Once the waterways were established, the aboveground work began in earnest.

El Pomar Plaza is HARP’s grand entryway and focal point.  Made of sandstone and framed by lush greenery, the plaza features a grand staircase that leads from parking facilities near City Hall through shaded walkways and seating areas.  

The Physicians’ Fountain is the foundation for a performance stage at the base of the steps.  Nozzles embedded in the stage floor produce computer-controlled sprays of various heights and intensity for water play.  Given that intended use, water for the fountain is isolated from the rest of the Riverwalk system and is treated to drinking-water standards in a pump room/vault located 16 feet underground.

We also took steps to make certain this treated water will not reach the river.  Fountain water collects in a trench drain and is recirculated.  When the fountain is turned off, the flush nozzles do not interfere with performances on the stage.

Enhanced by Art

The Pueblo Riverwalk provides a spectacular setting for water-themed public art.

The Farley/Reilly Fountain, for example, stands on concrete steps built into an elevated section of the channel wall.  Designed by Colorado sculptor and landscape architect Richard Hansen, it was assembled from stones extracted (with a permit) from an abandoned Bureau of Land Management quarry about 50 miles from Pueblo.  

In all, Hansen took 17 tons of red granite to his nearby studio, where he carved a quartet of ten-foot columns with a capstone measuring 18 feet across.  The entire fountain has rough, unfinished surfaces that create what the sculptor calls a “geological presence.”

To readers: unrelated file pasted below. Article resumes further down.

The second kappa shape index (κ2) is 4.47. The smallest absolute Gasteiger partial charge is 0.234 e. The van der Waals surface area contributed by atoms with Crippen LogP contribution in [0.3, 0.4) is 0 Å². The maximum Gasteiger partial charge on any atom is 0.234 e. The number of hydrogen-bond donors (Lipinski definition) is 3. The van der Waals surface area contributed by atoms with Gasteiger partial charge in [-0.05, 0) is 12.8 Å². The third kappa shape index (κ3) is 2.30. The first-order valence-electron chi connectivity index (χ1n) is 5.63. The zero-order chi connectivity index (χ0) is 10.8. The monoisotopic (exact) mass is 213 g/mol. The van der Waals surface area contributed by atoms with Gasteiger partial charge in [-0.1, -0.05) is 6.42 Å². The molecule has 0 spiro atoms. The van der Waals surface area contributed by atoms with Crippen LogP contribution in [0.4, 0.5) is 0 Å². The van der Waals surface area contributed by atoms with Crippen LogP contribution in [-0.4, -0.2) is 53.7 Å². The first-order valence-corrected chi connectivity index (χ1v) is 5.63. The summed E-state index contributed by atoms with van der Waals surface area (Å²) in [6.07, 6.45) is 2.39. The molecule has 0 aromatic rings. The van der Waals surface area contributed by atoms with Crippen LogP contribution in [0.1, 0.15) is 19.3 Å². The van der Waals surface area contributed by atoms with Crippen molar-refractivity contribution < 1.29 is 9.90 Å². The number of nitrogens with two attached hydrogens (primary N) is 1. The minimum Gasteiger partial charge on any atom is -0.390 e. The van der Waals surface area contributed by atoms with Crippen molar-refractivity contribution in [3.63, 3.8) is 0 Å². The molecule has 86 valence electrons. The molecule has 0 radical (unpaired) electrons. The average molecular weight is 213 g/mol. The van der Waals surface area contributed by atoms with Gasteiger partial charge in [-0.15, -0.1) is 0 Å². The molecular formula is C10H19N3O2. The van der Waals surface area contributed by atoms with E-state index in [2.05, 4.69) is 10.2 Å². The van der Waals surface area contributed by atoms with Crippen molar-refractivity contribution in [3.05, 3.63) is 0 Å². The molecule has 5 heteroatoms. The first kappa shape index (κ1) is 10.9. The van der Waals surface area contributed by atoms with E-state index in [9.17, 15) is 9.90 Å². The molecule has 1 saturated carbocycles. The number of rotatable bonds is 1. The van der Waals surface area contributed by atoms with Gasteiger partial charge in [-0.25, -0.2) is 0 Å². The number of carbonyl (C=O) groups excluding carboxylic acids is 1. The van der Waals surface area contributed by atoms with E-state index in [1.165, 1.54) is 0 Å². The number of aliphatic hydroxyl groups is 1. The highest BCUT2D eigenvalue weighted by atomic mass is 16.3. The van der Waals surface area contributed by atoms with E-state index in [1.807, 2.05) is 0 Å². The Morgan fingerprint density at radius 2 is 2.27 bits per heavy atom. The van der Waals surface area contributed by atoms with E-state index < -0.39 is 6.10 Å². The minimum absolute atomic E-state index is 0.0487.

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He bored through the upright pieces with a core drill to accommodate three-inch pipes – the source of cascades that shoot 300 gallons a minute from the top of the columns.  The cascades fall down “water steps” across a Ripple Panel that Hansen carved from a 15-by-5-foot granite slab he found at the seconds yard of Cold Spring Granite in Minnesota.  Using both pneumatic and hand tools (he was once a stone-carving apprentice at the Cathedral of St. John the Divine in New York), Hansen engraved a wave pattern that creates visual interest even when water is not running.  

The Farley/Reilly Fountain (image at right; all photos here by John Wark) also incorporates an optical illusion:  Water appears to be flowing under the sidewalk, over the steps in the channel wall and back into the channel.  It does not do so:  In fact, the water spilling over the steps comes from a separate source and is pumped from Lake Elizabeth.  

Hansen also executed two sculptures, “Meander” (middle image) and “Wave” at right), that double as benches.  He chose to execute these pieces in granite, another material found locally.  The silver and black tones of the granite provide a welcome foil to the ocher and khaki-colored sandstone of the El Pomar Plaza.

These two pieces – practical public art that express the movement of rivers in the landscape – were fashioned by affixing light-gray slabs onto black boulders that were byproducts of local gold-mining operations.  

“Meander” is an imperfect rectangle incised with the form of a meandering river from an aerial view.  The groove casts slightly downward to allow rainwater to drain.  “Wave” possesses a rougher look with unfinished stone that has been scored and grooved.  The surface resembles Class II river rapids captured in freeze-frame.